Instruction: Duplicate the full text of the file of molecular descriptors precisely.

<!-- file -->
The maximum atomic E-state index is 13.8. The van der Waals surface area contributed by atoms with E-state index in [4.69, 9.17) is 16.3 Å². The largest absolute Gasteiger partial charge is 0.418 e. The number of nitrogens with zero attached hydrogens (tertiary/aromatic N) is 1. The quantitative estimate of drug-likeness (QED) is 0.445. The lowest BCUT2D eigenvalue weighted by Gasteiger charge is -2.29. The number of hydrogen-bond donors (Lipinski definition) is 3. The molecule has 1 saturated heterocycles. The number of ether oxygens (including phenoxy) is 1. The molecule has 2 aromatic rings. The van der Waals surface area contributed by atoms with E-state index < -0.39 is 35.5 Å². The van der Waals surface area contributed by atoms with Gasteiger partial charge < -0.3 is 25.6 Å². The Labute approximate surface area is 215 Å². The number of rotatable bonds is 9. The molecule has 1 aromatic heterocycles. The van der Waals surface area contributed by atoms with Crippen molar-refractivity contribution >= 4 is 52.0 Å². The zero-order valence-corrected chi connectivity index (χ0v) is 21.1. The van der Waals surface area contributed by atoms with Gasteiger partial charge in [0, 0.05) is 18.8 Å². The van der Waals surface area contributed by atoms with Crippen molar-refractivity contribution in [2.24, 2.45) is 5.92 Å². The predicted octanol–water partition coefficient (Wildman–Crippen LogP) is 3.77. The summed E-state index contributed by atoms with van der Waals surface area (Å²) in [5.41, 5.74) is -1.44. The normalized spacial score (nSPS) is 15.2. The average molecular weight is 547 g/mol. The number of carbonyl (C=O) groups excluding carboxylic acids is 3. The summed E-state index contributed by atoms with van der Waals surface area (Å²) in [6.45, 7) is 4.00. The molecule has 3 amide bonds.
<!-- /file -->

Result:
The maximum atomic E-state index is 13.8. The van der Waals surface area contributed by atoms with E-state index in [4.69, 9.17) is 16.3 Å². The largest absolute Gasteiger partial charge is 0.418 e. The number of nitrogens with zero attached hydrogens (tertiary/aromatic N) is 1. The quantitative estimate of drug-likeness (QED) is 0.445. The lowest BCUT2D eigenvalue weighted by Gasteiger charge is -2.29. The number of hydrogen-bond donors (Lipinski definition) is 3. The molecule has 1 saturated heterocycles. The number of ether oxygens (including phenoxy) is 1. The molecule has 2 aromatic rings. The van der Waals surface area contributed by atoms with E-state index < -0.39 is 35.5 Å². The van der Waals surface area contributed by atoms with Gasteiger partial charge < -0.3 is 25.6 Å². The Labute approximate surface area is 215 Å². The number of rotatable bonds is 9. The molecule has 1 aromatic heterocycles. The van der Waals surface area contributed by atoms with Crippen molar-refractivity contribution >= 4 is 52.0 Å². The zero-order valence-corrected chi connectivity index (χ0v) is 21.1. The van der Waals surface area contributed by atoms with Gasteiger partial charge in [0, 0.05) is 18.8 Å². The van der Waals surface area contributed by atoms with Crippen molar-refractivity contribution in [2.24, 2.45) is 5.92 Å². The predicted octanol–water partition coefficient (Wildman–Crippen LogP) is 3.77. The summed E-state index contributed by atoms with van der Waals surface area (Å²) in [5.41, 5.74) is -1.44. The normalized spacial score (nSPS) is 15.2. The average molecular weight is 547 g/mol. The number of carbonyl (C=O) groups excluding carboxylic acids is 3. The summed E-state index contributed by atoms with van der Waals surface area (Å²) in [6.45, 7) is 4.00. The molecule has 3 amide bonds.